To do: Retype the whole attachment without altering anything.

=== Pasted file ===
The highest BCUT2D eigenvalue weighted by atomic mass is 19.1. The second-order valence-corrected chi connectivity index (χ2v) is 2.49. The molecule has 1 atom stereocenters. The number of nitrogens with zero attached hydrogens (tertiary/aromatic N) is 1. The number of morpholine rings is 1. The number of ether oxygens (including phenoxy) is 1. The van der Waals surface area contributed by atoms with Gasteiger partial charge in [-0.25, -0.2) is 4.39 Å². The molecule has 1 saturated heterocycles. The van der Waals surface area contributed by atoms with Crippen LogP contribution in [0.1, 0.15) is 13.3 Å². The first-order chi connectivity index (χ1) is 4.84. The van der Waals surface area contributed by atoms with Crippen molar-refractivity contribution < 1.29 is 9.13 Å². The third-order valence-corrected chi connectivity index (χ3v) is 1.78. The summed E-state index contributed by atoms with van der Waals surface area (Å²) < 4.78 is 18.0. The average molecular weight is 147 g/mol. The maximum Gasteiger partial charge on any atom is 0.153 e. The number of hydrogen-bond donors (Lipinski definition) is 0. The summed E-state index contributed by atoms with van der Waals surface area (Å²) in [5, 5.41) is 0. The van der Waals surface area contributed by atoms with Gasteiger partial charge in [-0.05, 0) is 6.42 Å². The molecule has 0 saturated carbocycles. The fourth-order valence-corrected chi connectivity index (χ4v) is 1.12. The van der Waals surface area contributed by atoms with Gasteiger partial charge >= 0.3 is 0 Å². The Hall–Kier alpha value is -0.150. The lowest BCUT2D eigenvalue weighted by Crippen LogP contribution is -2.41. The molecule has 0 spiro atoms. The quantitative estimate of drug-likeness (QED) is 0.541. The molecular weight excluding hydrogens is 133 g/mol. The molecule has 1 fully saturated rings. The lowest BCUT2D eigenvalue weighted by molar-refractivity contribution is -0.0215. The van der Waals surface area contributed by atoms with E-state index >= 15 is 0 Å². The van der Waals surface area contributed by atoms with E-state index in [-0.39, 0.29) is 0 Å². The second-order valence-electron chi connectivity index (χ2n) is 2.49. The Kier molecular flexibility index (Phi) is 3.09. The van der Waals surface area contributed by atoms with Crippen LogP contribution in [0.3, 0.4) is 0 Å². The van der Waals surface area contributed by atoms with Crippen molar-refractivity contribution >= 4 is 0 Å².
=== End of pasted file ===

The highest BCUT2D eigenvalue weighted by atomic mass is 19.1. The second-order valence-corrected chi connectivity index (χ2v) is 2.49. The molecule has 1 atom stereocenters. The number of nitrogens with zero attached hydrogens (tertiary/aromatic N) is 1. The number of morpholine rings is 1. The number of ether oxygens (including phenoxy) is 1. The van der Waals surface area contributed by atoms with Gasteiger partial charge in [-0.25, -0.2) is 4.39 Å². The molecule has 1 saturated heterocycles. The van der Waals surface area contributed by atoms with Crippen LogP contribution in [0.1, 0.15) is 13.3 Å². The first-order chi connectivity index (χ1) is 4.84. The van der Waals surface area contributed by atoms with Crippen molar-refractivity contribution < 1.29 is 9.13 Å². The third-order valence-corrected chi connectivity index (χ3v) is 1.78. The summed E-state index contributed by atoms with van der Waals surface area (Å²) < 4.78 is 18.0. The average molecular weight is 147 g/mol. The maximum Gasteiger partial charge on any atom is 0.153 e. The number of hydrogen-bond donors (Lipinski definition) is 0. The summed E-state index contributed by atoms with van der Waals surface area (Å²) in [5, 5.41) is 0. The van der Waals surface area contributed by atoms with Gasteiger partial charge in [-0.05, 0) is 6.42 Å². The molecule has 0 saturated carbocycles. The fourth-order valence-corrected chi connectivity index (χ4v) is 1.12. The van der Waals surface area contributed by atoms with Gasteiger partial charge >= 0.3 is 0 Å². The Hall–Kier alpha value is -0.150. The lowest BCUT2D eigenvalue weighted by Crippen LogP contribution is -2.41. The molecule has 0 spiro atoms. The quantitative estimate of drug-likeness (QED) is 0.541. The molecular weight excluding hydrogens is 133 g/mol. The molecule has 1 fully saturated rings. The lowest BCUT2D eigenvalue weighted by molar-refractivity contribution is -0.0215. The van der Waals surface area contributed by atoms with E-state index >= 15 is 0 Å². The van der Waals surface area contributed by atoms with E-state index in [-0.39, 0.29) is 0 Å². The second-order valence-electron chi connectivity index (χ2n) is 2.49. The Kier molecular flexibility index (Phi) is 3.09. The van der Waals surface area contributed by atoms with Crippen LogP contribution in [0.3, 0.4) is 0 Å². The van der Waals surface area contributed by atoms with Crippen molar-refractivity contribution >= 4 is 0 Å².